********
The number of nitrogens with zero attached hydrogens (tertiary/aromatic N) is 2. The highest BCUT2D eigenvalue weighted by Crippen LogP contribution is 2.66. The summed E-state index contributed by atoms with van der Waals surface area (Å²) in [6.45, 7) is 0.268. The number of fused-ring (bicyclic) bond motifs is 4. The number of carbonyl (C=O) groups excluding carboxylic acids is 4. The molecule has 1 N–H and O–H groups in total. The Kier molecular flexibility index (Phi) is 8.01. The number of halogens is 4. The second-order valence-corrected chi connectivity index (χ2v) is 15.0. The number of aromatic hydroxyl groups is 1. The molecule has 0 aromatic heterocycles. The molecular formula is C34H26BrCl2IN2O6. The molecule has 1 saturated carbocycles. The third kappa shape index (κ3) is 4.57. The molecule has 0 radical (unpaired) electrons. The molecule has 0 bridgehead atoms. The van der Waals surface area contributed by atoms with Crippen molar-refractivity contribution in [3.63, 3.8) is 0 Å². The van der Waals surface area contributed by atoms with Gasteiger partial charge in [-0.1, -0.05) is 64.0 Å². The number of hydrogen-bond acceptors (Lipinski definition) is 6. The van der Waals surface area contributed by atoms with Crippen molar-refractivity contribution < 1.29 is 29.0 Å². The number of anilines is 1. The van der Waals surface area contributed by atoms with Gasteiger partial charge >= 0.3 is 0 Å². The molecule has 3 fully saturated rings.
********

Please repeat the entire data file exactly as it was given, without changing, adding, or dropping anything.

The number of nitrogens with zero attached hydrogens (tertiary/aromatic N) is 2. The highest BCUT2D eigenvalue weighted by Crippen LogP contribution is 2.66. The summed E-state index contributed by atoms with van der Waals surface area (Å²) in [6.45, 7) is 0.268. The number of fused-ring (bicyclic) bond motifs is 4. The number of carbonyl (C=O) groups excluding carboxylic acids is 4. The molecule has 1 N–H and O–H groups in total. The Kier molecular flexibility index (Phi) is 8.01. The number of halogens is 4. The second-order valence-corrected chi connectivity index (χ2v) is 15.0. The number of aromatic hydroxyl groups is 1. The molecule has 0 aromatic heterocycles. The molecular formula is C34H26BrCl2IN2O6. The molecule has 1 saturated carbocycles. The third kappa shape index (κ3) is 4.57. The molecule has 0 radical (unpaired) electrons. The molecule has 0 bridgehead atoms. The van der Waals surface area contributed by atoms with Crippen molar-refractivity contribution in [3.63, 3.8) is 0 Å². The van der Waals surface area contributed by atoms with Gasteiger partial charge in [-0.1, -0.05) is 64.0 Å². The number of hydrogen-bond acceptors (Lipinski definition) is 6. The van der Waals surface area contributed by atoms with Crippen molar-refractivity contribution < 1.29 is 29.0 Å². The number of anilines is 1. The van der Waals surface area contributed by atoms with Gasteiger partial charge >= 0.3 is 0 Å². The molecule has 3 fully saturated rings.